Sadly, I’ve seen pitifully few of those prophecies bear any fruit – any fruit, of any kind, good or bad, helpful or not.

I’m not suggesting that prophecy is not a mechanism used by God to speak to His people (and even those who are NOT His people). God does speak through prophets and even those who are not called to fill the New Covenant office of prophet.

Yet I remain aware whenever prophetic-sounding words arise that “God, who at various times and in various ways spoke in time past to the fathers by the prophets, has in these last days spoken to us by His Son” (Hebrews 1:1, 2a).

Allow me to repeat a phrase, dear friend, “in these last days (God) has spoken to us by His Son…”

A relevant word: the Hebrew writer declared “in these last days.” Christ followers in the past five months have asked me, over and again based upon the malady of a mysterious corona virus, collapsing economies of nations, unrest, rebellion, destruction, earthquake and anarchy and the simultaneous appearance of all these challenges, “are we living in the last days?” My answer: The disciples of Jesus understood that they were living in the last days and now two thousand years have expired since the question was first asked. Yes, these are the “last days.”

Now back to my main thesis. Concerning words from heaven, prophecies, words of direction, encouragement, wisdom and knowledge, the Second Coming of Christ:

We ought to listen first for the sound of the voice of the Son more than we are fascinated by the sound of the voice of the modern-day prophet.

At the same time, the role, gift, office, the ministry of Prophet and of prophecy remains vital and necessary among the church of 2020.

And lest we become distracted by the many voices seeking a hearing in these turbulent days, allow me to echo the Hebrew writer, “…. (God) has spoken to us by His Son.”

The primary Voice, the principal provider of understanding and direction and wisdom and truth is the Son of God, Jesus Christ. John, who walked with the Savior and absorbed His teachings declared, “In the beginning was the word, and the word was with God and the word was God. The same was in the beginning with God” (John 1:1,2).

In the beginning

Was the word

The word

Was with God

The word

Was God

The Psalmist wrote, “By the word of the Lord the heavens were made, And by the breath of His mouth all their host.” Creation, “in the beginning” was accomplished through and by the Word of God, the preincarnate Christ” (Ps.33:6). And “He upholds all things by (the same) word of His power” (Hebrews 1:3). The word of His power, the Logos, Christ, a Nazarene carpenter appearing in the form of a man called ‘Jesus.’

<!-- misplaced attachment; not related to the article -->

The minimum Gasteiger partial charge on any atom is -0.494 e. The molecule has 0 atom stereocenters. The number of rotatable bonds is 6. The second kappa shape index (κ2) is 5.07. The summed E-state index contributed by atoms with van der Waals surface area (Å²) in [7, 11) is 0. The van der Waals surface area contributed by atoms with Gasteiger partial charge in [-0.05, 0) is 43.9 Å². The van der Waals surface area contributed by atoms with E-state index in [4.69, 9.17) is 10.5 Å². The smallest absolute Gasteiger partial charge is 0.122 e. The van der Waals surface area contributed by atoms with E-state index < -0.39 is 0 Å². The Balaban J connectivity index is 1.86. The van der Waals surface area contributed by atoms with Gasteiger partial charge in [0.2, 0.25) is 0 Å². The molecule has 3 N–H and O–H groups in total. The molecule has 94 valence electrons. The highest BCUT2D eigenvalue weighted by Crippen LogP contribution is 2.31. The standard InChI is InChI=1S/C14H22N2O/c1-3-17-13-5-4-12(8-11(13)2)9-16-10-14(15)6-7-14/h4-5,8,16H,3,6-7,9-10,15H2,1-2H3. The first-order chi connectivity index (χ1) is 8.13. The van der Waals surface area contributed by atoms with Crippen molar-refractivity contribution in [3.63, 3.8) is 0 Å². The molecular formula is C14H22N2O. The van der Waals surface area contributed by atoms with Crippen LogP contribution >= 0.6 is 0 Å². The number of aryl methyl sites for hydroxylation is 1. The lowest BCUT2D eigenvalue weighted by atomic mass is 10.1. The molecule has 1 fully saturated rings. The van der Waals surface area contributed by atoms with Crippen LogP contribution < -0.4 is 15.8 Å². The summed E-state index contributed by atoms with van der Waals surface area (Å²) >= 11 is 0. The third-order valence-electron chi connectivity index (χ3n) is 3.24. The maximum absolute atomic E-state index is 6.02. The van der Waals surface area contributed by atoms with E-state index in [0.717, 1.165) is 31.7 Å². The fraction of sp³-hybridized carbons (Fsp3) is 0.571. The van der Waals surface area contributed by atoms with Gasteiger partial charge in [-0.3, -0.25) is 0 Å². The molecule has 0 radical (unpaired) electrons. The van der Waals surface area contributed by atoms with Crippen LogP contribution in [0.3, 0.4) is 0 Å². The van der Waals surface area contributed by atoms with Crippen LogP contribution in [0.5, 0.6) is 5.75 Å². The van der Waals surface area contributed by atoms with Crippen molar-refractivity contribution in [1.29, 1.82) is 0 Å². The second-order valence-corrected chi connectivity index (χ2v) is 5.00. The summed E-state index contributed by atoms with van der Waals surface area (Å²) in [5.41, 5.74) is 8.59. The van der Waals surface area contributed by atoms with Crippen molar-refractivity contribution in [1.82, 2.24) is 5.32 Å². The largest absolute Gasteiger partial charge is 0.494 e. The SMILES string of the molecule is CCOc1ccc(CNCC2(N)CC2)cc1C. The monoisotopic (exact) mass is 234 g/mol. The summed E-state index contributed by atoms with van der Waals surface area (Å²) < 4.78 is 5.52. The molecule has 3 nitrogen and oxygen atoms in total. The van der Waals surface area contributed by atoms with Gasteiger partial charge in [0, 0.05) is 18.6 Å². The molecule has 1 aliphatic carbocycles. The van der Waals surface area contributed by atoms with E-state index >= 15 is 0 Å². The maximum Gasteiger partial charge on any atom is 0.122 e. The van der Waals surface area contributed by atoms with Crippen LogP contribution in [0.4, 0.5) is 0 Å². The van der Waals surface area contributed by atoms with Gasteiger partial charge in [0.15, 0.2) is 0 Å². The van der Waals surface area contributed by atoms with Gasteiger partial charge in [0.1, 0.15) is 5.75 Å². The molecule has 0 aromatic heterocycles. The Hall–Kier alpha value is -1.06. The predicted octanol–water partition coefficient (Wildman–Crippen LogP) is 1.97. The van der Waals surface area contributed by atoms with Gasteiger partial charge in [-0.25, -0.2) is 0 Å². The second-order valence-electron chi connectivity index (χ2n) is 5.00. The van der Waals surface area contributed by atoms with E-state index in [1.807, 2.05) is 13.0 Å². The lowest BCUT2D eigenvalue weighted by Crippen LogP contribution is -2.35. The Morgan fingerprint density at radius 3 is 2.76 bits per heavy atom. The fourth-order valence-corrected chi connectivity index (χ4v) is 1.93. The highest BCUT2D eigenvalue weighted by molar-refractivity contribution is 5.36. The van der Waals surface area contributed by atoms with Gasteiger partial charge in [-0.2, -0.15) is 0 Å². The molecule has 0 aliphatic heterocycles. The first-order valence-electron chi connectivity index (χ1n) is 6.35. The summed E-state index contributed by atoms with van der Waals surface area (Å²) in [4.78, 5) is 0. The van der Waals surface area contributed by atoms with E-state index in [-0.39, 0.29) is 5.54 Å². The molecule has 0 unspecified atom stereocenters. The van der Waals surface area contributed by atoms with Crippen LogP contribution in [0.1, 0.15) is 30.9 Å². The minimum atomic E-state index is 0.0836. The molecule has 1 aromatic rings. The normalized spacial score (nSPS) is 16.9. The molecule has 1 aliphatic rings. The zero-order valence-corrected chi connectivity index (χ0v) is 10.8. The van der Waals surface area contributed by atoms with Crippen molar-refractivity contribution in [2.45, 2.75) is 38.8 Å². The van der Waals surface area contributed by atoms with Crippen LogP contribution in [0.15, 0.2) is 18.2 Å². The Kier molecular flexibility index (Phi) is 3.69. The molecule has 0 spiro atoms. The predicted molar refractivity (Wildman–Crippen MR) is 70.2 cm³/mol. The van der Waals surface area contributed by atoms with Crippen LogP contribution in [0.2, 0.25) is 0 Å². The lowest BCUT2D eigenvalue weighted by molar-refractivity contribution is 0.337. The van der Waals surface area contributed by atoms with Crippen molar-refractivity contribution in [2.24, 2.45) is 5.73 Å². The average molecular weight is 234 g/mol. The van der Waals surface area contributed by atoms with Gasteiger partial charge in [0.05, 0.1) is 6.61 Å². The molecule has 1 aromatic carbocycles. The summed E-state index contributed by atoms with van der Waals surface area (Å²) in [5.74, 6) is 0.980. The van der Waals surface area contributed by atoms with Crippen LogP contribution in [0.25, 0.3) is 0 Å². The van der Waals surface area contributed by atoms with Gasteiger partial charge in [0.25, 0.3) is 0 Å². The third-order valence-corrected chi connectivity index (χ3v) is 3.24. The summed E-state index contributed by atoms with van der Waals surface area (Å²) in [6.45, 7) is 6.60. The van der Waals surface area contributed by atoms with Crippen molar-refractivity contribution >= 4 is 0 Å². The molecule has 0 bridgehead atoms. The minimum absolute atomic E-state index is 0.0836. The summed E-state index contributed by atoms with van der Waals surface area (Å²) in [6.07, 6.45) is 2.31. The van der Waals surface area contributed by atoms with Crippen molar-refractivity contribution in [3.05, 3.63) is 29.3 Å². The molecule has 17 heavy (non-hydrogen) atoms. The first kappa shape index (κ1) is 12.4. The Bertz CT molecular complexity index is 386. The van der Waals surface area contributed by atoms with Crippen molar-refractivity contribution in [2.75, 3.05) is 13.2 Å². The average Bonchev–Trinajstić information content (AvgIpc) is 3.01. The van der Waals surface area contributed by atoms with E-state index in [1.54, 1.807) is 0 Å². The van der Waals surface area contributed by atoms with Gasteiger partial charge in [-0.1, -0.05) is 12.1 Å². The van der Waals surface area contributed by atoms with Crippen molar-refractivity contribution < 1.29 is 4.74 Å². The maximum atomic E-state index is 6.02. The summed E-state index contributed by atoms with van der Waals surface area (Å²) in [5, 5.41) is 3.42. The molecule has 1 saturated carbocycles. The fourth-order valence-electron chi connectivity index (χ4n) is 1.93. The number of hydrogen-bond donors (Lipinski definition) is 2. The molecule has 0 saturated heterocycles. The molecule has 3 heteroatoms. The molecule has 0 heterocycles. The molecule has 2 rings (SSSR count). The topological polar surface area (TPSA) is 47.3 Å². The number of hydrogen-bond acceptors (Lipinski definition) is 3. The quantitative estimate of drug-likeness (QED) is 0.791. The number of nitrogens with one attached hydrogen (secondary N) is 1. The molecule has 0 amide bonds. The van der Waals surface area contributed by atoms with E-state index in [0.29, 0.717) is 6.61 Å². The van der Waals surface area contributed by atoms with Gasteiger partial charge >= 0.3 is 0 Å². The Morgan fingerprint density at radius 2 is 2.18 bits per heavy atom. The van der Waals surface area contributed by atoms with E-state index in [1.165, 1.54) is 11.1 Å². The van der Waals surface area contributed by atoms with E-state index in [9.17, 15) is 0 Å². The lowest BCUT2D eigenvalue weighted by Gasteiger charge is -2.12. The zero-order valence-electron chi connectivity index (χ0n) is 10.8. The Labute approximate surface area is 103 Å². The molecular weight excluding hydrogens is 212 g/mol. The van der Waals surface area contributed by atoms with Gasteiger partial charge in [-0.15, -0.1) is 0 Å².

And once we have established the identity of “Jesus, the Christ, the Son of the living God,” and because His identity as God, Himself is not hidden by Scripture but rather is laid before us to plainly see and to know, we can know and understand that no matter how violently the storms blow, if we are found to be “in Christ,” we have no reason to fear or to dread. “Christ in you” is more than sufficient to overcome every threat and worry and every demon of hell. We, who are “in Christ” need not fall victim to anxiety, alarm or terror, because “He that is in you is greater than he who is in the world.”

Jesus spoke of two men, one who built his house on sand while the other built on rock. And when – there is a “when” to every life, to yours, to mine, to everyone – and when the storms raged and the winds blew and the rains assault, the man who had built on sand saw his efforts vanish while the man who had built on rock experienced the same “when,” with rain and flood and wind and his house did not fall, because it was founded on the rock. And the Rock is Jesus.

No matter what happens, no matter the blasting of hurricane winds or the raging floods of destruction and persecution and violent storms, “in Christ” we are secure. “In Christ” alone we are not only comforted, but we know that He has gone to prepare a place for us, and if He has gone to prepare a place for us, we know that He will come again back for us. “If it were not so, (He) would have told us.” “He will come again, and receive us to Himself; that where He is, there we may be also.”

It’s not the word of the television newscaster or the political pundit or even the preacher in his pulpit that I am listening to: It is the word of the Savior, the Lord Jesus Christ, the Word of God, appearing in flesh and the life-giving, soul-saving blood alive, eternal and full of mercy.

Look to Him. Seek Him. Listen to Him. Follow Him and you will never be left alone since He will “never leave you or forsake you,” but He will be with you, especially at “the end.”

Is There any Word from the Lord?

There is . . .  “Maranatha!”